Friday, September 23, 2005
iPods and MP3's WIN over HD Radio!
Broadcasters are either incredibly stupid, or nuts! There is no public outcry for short, repetitive play lists, blabby DJ's, more commercials, or ignorant talk show hosts. The digital jamming of the analog airwaves will put a merciful quick end to AM and FM broadcasting. -Rich
4. HIGH-DEFINITION RADIOWHAT IT IS: Forget satellite. Regular radio is getting an upgrade, with CD-quality audio and many more channels.WHY IT'S HOT: Under pressure from satellite services like XM Radio (XM) and Sirius (SIRI), online music services, and iPod-type devices, the $20 billion-a-year radio industry has been steadily losing listeners' attention. HD radio is seen as the solution. The technology splices existing spectrum owned by station operators into thin bands. Each band supports a new radio station, so one FM or AM station can be divided into as many as eight channels to broadcast eight times the music, the talk, and (most important) the ads. And since they're digital, HD radio streams can easily be stored, giving listeners the option to pause and rewind live broadcasts, just as TiVo (TIVO) did for TV.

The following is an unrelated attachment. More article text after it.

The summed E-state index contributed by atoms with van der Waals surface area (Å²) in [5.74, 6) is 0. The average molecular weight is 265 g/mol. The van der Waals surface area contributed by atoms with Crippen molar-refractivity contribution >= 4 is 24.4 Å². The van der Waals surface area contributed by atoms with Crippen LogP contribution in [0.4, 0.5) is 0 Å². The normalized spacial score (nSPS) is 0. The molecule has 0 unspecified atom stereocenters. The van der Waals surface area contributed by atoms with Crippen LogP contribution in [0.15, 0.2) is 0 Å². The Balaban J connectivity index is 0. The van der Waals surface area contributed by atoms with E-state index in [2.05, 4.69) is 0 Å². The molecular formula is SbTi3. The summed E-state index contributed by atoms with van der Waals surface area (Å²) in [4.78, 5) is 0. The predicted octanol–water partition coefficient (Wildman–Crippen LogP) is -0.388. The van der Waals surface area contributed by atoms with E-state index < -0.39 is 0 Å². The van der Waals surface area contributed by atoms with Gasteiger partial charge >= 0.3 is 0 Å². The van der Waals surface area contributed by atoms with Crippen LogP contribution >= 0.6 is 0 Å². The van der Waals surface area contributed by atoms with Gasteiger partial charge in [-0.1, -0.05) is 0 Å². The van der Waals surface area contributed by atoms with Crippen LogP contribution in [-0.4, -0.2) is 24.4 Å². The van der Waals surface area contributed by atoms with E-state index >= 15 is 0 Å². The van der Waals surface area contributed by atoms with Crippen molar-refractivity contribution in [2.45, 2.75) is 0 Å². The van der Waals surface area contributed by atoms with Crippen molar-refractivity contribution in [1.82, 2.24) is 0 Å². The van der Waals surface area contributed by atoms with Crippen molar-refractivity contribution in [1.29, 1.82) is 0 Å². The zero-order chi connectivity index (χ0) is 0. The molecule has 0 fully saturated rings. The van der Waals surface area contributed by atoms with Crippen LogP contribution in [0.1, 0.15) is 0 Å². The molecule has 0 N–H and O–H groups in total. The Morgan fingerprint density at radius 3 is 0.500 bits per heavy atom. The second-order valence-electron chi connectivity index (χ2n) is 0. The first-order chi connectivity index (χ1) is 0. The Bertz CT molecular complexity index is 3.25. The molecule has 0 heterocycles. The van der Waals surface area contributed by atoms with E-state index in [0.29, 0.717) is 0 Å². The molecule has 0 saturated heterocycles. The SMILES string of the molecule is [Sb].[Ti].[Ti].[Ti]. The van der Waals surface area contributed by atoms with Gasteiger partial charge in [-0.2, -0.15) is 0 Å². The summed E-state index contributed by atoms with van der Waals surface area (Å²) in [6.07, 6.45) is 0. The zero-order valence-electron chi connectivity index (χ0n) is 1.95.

There are already 450 U.S. stations broadcasting HD radio. By 2007 that number should rise to 2,500 stations, covering 90 percent of the country. The biggest hurdle to mass adoption: Listeners will need to buy new radio sets to decode HD signals.KEY PLAYERS: Clear Channel Communications (CCU), Disney (DIS), Ford Motor (F), iBiquity Digital, Radiosophy, Texas Instruments (TXN), and Visteon.